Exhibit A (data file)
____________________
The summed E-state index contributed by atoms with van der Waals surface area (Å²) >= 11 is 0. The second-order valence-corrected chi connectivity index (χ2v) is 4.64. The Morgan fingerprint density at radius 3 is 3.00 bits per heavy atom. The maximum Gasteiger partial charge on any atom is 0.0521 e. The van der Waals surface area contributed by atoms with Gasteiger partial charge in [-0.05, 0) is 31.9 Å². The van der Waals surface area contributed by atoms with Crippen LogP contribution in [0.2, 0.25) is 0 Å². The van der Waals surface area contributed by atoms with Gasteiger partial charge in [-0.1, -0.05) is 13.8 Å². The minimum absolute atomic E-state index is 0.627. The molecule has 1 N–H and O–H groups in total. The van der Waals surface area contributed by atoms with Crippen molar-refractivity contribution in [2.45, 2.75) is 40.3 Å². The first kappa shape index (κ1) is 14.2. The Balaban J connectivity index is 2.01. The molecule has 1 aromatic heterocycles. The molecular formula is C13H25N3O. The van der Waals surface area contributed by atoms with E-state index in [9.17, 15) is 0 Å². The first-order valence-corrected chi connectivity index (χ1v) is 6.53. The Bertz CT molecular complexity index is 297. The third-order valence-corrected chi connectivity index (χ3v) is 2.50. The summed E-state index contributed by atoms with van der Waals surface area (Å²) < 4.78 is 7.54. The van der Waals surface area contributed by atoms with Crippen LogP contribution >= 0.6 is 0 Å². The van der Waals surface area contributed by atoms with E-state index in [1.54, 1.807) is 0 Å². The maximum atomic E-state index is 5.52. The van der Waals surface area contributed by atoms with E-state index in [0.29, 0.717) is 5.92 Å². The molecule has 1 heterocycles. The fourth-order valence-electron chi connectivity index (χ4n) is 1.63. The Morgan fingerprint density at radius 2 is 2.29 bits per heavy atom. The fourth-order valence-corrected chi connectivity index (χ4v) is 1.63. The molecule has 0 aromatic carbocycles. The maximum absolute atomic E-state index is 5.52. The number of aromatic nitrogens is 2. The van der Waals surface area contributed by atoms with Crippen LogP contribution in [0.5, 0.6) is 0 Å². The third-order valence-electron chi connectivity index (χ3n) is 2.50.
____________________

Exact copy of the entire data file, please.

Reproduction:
The summed E-state index contributed by atoms with van der Waals surface area (Å²) >= 11 is 0. The second-order valence-corrected chi connectivity index (χ2v) is 4.64. The Morgan fingerprint density at radius 3 is 3.00 bits per heavy atom. The maximum Gasteiger partial charge on any atom is 0.0521 e. The van der Waals surface area contributed by atoms with Gasteiger partial charge in [-0.05, 0) is 31.9 Å². The van der Waals surface area contributed by atoms with Crippen LogP contribution in [0.2, 0.25) is 0 Å². The van der Waals surface area contributed by atoms with Gasteiger partial charge in [-0.1, -0.05) is 13.8 Å². The minimum absolute atomic E-state index is 0.627. The molecule has 1 N–H and O–H groups in total. The van der Waals surface area contributed by atoms with Crippen molar-refractivity contribution in [2.45, 2.75) is 40.3 Å². The first kappa shape index (κ1) is 14.2. The Balaban J connectivity index is 2.01. The molecule has 1 aromatic heterocycles. The molecular formula is C13H25N3O. The van der Waals surface area contributed by atoms with E-state index in [9.17, 15) is 0 Å². The first-order valence-corrected chi connectivity index (χ1v) is 6.53. The Bertz CT molecular complexity index is 297. The third-order valence-corrected chi connectivity index (χ3v) is 2.50. The summed E-state index contributed by atoms with van der Waals surface area (Å²) < 4.78 is 7.54. The van der Waals surface area contributed by atoms with Crippen LogP contribution >= 0.6 is 0 Å². The van der Waals surface area contributed by atoms with E-state index in [1.54, 1.807) is 0 Å². The maximum atomic E-state index is 5.52. The van der Waals surface area contributed by atoms with E-state index in [0.29, 0.717) is 5.92 Å². The molecule has 1 heterocycles. The fourth-order valence-electron chi connectivity index (χ4n) is 1.63. The Morgan fingerprint density at radius 2 is 2.29 bits per heavy atom. The fourth-order valence-corrected chi connectivity index (χ4v) is 1.63. The molecule has 0 aromatic carbocycles. The maximum absolute atomic E-state index is 5.52. The number of aromatic nitrogens is 2. The van der Waals surface area contributed by atoms with Crippen LogP contribution in [0.5, 0.6) is 0 Å². The third-order valence-electron chi connectivity index (χ3n) is 2.50.